And Azilda has about twice the population as the Donovan. And that's a very critical element present in all of the combination wards: the population in the outlying areas exceeds that in the former City usually by about a 2:1 ratio.
A map of the City's wards shows that wards 1, 8, 10, 11 & 12 are entirely within the former City of Sudbury, while wards 3, 6 & 7 are exclusive to the outlying areas. Wards 2, 4, 5 & 9 are combination wards, all of which have populations higher in the outlying areas than in the former City. A quick review of electoral history since 2006 reveals that on only one occasion has an inner-city councillor been elected in a combination ward (and arguably this has been off-set by the one time that an outlying area councillor was elected in an exclusive inner-city ward).
The Mayor is elected at large. Since the inception of the City of Greater Sudbury, only one Mayor out of 5 has been elected from the outlying areas. When this is all put together, it means that the relative power structure on Council has resided with the smaller-based population of the outlying areas. The former City of Sudbury has been, and continues to be, under-represented on a Council which elects its members based on geographic jurisdictions, with 7 positions favouring the outlying areas (with a smaller population) to 6 positions favouring inner-city representation, where a majority of the population resides.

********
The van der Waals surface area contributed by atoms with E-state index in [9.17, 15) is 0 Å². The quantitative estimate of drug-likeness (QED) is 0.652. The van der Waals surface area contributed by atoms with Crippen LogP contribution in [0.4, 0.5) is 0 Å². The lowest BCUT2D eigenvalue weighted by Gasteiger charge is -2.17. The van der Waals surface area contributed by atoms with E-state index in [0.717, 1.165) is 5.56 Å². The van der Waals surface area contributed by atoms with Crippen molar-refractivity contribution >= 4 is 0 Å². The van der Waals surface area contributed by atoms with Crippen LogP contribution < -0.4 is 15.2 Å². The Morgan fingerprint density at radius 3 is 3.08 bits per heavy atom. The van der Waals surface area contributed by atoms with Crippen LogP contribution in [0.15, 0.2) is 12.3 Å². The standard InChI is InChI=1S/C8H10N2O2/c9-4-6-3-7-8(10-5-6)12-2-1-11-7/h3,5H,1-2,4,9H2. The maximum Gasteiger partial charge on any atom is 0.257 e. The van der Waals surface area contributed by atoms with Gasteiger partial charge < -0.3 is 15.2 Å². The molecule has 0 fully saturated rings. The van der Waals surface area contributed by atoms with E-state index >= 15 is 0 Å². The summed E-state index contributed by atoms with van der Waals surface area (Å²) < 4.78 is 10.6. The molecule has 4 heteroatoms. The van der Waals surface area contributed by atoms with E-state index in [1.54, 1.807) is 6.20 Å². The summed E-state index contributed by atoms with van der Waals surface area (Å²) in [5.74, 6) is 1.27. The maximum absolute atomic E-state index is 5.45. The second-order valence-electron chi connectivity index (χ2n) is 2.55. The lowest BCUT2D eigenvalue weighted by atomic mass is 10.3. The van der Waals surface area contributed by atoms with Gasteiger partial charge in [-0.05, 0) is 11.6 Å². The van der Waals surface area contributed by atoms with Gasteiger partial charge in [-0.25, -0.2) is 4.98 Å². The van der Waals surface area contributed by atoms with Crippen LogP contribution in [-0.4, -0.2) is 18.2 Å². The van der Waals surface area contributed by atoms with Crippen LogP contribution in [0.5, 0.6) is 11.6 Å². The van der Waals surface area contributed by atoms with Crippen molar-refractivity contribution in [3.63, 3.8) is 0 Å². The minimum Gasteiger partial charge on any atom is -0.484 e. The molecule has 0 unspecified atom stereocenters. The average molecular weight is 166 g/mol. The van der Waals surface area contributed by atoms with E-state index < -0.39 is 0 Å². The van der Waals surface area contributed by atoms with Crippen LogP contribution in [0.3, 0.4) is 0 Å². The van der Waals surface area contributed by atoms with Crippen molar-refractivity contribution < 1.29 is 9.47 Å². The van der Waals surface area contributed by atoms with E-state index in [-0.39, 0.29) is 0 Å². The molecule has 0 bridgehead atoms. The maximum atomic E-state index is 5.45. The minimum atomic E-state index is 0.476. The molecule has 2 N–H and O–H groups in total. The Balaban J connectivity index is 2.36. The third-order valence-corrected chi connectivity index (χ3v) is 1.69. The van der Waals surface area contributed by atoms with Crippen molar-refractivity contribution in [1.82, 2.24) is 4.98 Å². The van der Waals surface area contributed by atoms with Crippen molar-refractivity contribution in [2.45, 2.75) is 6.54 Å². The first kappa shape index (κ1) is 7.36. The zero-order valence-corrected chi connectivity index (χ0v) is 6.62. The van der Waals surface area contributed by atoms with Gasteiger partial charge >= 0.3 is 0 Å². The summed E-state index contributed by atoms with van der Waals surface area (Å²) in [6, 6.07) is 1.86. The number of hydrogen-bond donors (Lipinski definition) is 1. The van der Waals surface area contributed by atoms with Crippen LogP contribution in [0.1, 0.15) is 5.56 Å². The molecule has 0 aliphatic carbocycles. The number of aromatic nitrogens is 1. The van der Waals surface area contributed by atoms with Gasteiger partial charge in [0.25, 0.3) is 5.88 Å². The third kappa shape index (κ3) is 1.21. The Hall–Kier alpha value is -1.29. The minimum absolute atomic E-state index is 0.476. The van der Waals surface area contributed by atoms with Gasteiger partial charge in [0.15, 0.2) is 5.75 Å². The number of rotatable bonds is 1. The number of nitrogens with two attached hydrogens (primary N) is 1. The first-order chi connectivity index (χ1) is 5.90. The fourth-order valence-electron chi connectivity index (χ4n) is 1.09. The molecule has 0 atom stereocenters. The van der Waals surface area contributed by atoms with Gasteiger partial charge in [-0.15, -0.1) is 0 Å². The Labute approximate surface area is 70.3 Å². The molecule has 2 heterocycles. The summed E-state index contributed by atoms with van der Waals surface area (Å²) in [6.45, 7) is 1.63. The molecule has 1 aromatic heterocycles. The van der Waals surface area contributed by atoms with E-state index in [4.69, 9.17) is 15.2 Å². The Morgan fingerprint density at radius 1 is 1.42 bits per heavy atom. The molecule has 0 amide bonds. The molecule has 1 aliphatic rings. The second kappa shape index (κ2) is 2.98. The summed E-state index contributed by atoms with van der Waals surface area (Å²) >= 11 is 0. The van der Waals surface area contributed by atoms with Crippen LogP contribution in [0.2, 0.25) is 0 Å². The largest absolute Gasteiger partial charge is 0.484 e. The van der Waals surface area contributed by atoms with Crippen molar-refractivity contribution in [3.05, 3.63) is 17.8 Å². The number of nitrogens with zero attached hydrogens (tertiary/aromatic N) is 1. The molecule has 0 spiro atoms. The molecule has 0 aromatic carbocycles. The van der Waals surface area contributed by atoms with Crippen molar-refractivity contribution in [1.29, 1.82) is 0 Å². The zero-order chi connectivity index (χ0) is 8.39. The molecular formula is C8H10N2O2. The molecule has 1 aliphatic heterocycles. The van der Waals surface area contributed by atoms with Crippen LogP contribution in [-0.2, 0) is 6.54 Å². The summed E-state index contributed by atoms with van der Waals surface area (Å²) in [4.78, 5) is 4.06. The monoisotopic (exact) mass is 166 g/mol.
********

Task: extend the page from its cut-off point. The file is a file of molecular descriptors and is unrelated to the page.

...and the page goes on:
Electoral Reform - Ranked Ballots and Redrawing the Ward Map
Some in the City are calling for a change in the way that we elect our Councils, including looking at moving to an at-large election process. Others want the ward boundaries re-drawn, but many of these are making this call under the false impression that the outlying areas are the ones which are suffering from under-representation. In the recent election, electoral reform became a bit of an issue which some candidates, especially outlying area candidates, started talking about.
A session was hosted in the City during the municipal election about the Province's indication that it may allow municipalities to move to a ranked ballot system for electing municipal Councils. Given that just about every municipal councillor and the Mayor were elected with less than 50% of the vote, I don't think that there's any question that a ranked ballot will prove to be an effective electoral tool for the City.